Facebook's announcement no big deal

The news didn't answer the continuing question: How will the company make money from its users?

By Jim J. Jubak Jan 15, 2013 5:27PM
Image: Man with laptop (Ken Seet/SuperStock)Facebook’s (FB) big announcement Tuesday turned into much ado about not very much.

The initial take was that Facebook would finally be getting into the search business. That would be a huge (eventual) challenge to Google (GOOG) since Facebook would be able, analysts projected, to generate search results that would be personalized by a users network of friends. Google’s shares initially fell as Facebook’s event began.

But it turns out that Facebook’s product, called Graph Search, isn’t a full-scale search engine. (Google shares moved up as investors digested that.)

Instead it is a narrow focus search that will allow users to search their network of friends for photos, people, places, and interests. That will put Facebook directly into competition with focused review aggregators such as Yelp (YELP). 

On Facebook, a search on Mexican restaurants in Los Angeles would pull up recommendations from Facebook friends of the user. That might be more useful than reviews on Yelp that come from strangers. Or depending on a user’s friends, of course, Yelp might offer considerably more information than a Facebook search for restaurant recommendations. This all led to selling pressure on stocks of companies such as Yelp, LinkedIn (LNKD) and Zynga (ZNGA).

And then, as analysts focused on Facbook CEO Mark Zuckerberg’s vagueness (to be kind) about how Facebook might actually monetize Graph Search, Facebook shares themselves fell. "This could potentially be a business over time," Zuckerberg said during the question and answer session.

It didn’t help either that Graph Search, as introduced Tuesday, will run only on desktop computers. A version for mobile devices is something Facebook will work on next, Zuckerberg said. He did not give a timetable for delivering Graph Search to mobile devices.

In other words, Facebook’s big product introduction, the company’s first since its IPO, didn’t really answer the big continuing question about Facebook: How will the company make money from its huge number of users?

Shares of Google closed up 0.05% for the day. Shares of Yelp were down 5.6%; and shares of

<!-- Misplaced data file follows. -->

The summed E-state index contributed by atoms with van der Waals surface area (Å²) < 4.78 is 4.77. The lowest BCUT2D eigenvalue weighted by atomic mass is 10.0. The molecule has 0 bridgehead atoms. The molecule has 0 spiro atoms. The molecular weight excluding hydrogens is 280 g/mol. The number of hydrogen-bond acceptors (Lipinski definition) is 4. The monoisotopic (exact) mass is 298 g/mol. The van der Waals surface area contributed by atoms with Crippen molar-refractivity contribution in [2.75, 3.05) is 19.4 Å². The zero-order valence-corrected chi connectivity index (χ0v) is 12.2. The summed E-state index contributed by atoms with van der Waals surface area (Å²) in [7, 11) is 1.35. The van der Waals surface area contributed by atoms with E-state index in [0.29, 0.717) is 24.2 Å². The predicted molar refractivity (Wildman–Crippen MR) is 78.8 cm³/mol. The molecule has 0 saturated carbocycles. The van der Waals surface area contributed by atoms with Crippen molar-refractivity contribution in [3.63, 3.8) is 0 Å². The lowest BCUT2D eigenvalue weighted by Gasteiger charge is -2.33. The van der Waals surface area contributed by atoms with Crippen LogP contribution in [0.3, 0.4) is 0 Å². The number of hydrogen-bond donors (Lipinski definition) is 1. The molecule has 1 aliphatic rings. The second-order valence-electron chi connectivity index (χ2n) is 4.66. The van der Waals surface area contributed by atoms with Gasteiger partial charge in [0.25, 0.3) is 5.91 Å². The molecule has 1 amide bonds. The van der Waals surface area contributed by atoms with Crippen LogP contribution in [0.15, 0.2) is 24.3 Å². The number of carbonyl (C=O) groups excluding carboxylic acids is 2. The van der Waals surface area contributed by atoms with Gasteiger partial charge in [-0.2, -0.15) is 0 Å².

Zinga were off 1.53%. LinkedIn closed with a 0.2% gain. Facebook itself retreated 2.42% on the
day.

At the time of this writing, Jim Jubak didn't own shares of any companies mentioned in this post in personal portfolios. The mutual fund he manages, Jubak Global Equity Fund (JUBAX), may or may not own positions in any stock mentioned. The fund did not own shares of any stock mentioned in this post as of the end of September. For a full list of the stocks in the fund as of the end of the most recent quarter, see the fund's portfolio here. 

10Comments
Jan 15, 2013 6:02PM
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Msn is blocking posts that relate to negiitive input for Facebook.  
Jan 15, 2013 5:37PM
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As Bart Simpson might say, "It's Craptacular".

 

But, hey, what do you want for $100 billion.

Jan 15, 2013 7:07PM
Jan 15, 2013 5:56PM
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I can just imagine the local coffee shop filled with reporters after the announcement, "So this is the big news Zuck dragged us out here for, this is BS". The stock should have a big sell off.
Jan 15, 2013 6:24PM
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One reaction: Underwhelmed! In-house websearch. That's it?  It's clear Zuckerberg hasn't learned a thing on how to promote his own company. You lead with BING!  You get everyone's attention.  You make Google sweat.  Then you present this crap!  You don't come back a half hour later and say, "by the way!"  If he's gonna promote something -- do it right!!  You'd think after the pummeling the IPO took that these Facebook honchos would now be the masters of their own domain and actually support the many loyal shareholders who have taken it on the chin.
Jan 15, 2013 7:11PM
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Today's events should send a strong message to wall street that facebook has no idea of how to monetize it's user base. Any changes or new ideas should not take months, Zuckerberg and friends are scrambling to come up with any ideas to satisfy investors. The IPO was a flop, Instagram changes annoyed everyone and today's press release of "come and see what we've built" is another dud. Zuckerberg has no idea what he's doing. This stock is a "sell" until they replace the CEO and COO. My advice is this; sell all your interests in FB, it's dead. Teens are deleting their accounts and users in the U.K have dropped by a few million. This is the sign of the end of FB. By this time next year, the share price will hover around 12$.
Jan 15, 2013 6:52PM
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For the life of me, I do NOT understand how FB can put out stock...they don't 'DO" anything!
Jan 15, 2013 5:47PM
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FB should try to implement small, useful changes first; e.g. the ability to comment directly under a friend's comment posted on your timeline, instead of having to reference the person below with an ampersand:  @facebook - the new search engine is not as useful as this suggestion ;)
Jan 16, 2013 12:01PM
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No mystery here - FB tells the world it has a big announcement coming in a couple of weeks - the stock goes up and lo and behold some  insiders sell a bunch of shares ......

Methinks they are going to have a sh*tty quarter .......
Jan 16, 2013 9:41AM
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Facebook is a cancer that must be eradicated.  Period.
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